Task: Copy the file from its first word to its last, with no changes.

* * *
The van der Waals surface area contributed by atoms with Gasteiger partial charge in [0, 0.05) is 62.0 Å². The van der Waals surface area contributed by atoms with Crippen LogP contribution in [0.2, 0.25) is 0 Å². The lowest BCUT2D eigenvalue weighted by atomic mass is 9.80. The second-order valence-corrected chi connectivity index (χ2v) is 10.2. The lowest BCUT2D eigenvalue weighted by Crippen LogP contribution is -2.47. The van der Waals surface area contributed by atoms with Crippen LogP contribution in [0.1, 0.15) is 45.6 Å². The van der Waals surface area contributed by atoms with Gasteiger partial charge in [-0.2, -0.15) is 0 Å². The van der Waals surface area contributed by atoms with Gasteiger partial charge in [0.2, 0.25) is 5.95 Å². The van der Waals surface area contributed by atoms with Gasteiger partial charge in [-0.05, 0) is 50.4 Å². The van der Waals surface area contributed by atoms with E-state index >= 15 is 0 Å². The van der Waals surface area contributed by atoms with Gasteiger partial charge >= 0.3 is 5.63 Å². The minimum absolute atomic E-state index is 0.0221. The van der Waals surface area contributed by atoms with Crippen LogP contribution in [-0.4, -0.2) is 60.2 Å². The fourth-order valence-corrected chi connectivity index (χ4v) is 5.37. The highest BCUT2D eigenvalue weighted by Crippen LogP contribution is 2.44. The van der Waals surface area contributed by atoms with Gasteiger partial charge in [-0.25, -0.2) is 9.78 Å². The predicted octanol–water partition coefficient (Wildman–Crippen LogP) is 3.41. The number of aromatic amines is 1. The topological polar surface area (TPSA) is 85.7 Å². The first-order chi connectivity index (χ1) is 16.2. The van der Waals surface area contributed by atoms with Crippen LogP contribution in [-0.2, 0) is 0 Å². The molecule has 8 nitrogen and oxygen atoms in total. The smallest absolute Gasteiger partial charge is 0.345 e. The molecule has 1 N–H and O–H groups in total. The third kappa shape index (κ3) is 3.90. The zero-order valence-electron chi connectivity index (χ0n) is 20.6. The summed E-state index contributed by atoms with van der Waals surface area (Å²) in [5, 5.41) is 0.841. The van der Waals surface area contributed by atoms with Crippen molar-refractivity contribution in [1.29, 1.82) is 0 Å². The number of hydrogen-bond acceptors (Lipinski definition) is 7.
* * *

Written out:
The van der Waals surface area contributed by atoms with Gasteiger partial charge in [0, 0.05) is 62.0 Å². The van der Waals surface area contributed by atoms with Crippen LogP contribution in [0.2, 0.25) is 0 Å². The lowest BCUT2D eigenvalue weighted by atomic mass is 9.80. The second-order valence-corrected chi connectivity index (χ2v) is 10.2. The lowest BCUT2D eigenvalue weighted by Crippen LogP contribution is -2.47. The van der Waals surface area contributed by atoms with Crippen LogP contribution in [0.1, 0.15) is 45.6 Å². The van der Waals surface area contributed by atoms with Gasteiger partial charge in [-0.2, -0.15) is 0 Å². The van der Waals surface area contributed by atoms with Gasteiger partial charge in [0.2, 0.25) is 5.95 Å². The van der Waals surface area contributed by atoms with Gasteiger partial charge in [-0.05, 0) is 50.4 Å². The van der Waals surface area contributed by atoms with E-state index >= 15 is 0 Å². The van der Waals surface area contributed by atoms with Gasteiger partial charge >= 0.3 is 5.63 Å². The minimum absolute atomic E-state index is 0.0221. The van der Waals surface area contributed by atoms with Crippen LogP contribution in [-0.4, -0.2) is 60.2 Å². The fourth-order valence-corrected chi connectivity index (χ4v) is 5.37. The highest BCUT2D eigenvalue weighted by Crippen LogP contribution is 2.44. The van der Waals surface area contributed by atoms with Gasteiger partial charge in [-0.25, -0.2) is 9.78 Å². The predicted octanol–water partition coefficient (Wildman–Crippen LogP) is 3.41. The number of aromatic amines is 1. The topological polar surface area (TPSA) is 85.7 Å². The first-order chi connectivity index (χ1) is 16.2. The van der Waals surface area contributed by atoms with Crippen LogP contribution in [-0.2, 0) is 0 Å². The molecule has 8 nitrogen and oxygen atoms in total. The smallest absolute Gasteiger partial charge is 0.345 e. The molecule has 1 N–H and O–H groups in total. The third kappa shape index (κ3) is 3.90. The zero-order valence-electron chi connectivity index (χ0n) is 20.6. The summed E-state index contributed by atoms with van der Waals surface area (Å²) in [5, 5.41) is 0.841. The van der Waals surface area contributed by atoms with Crippen molar-refractivity contribution in [1.29, 1.82) is 0 Å². The number of hydrogen-bond acceptors (Lipinski definition) is 7.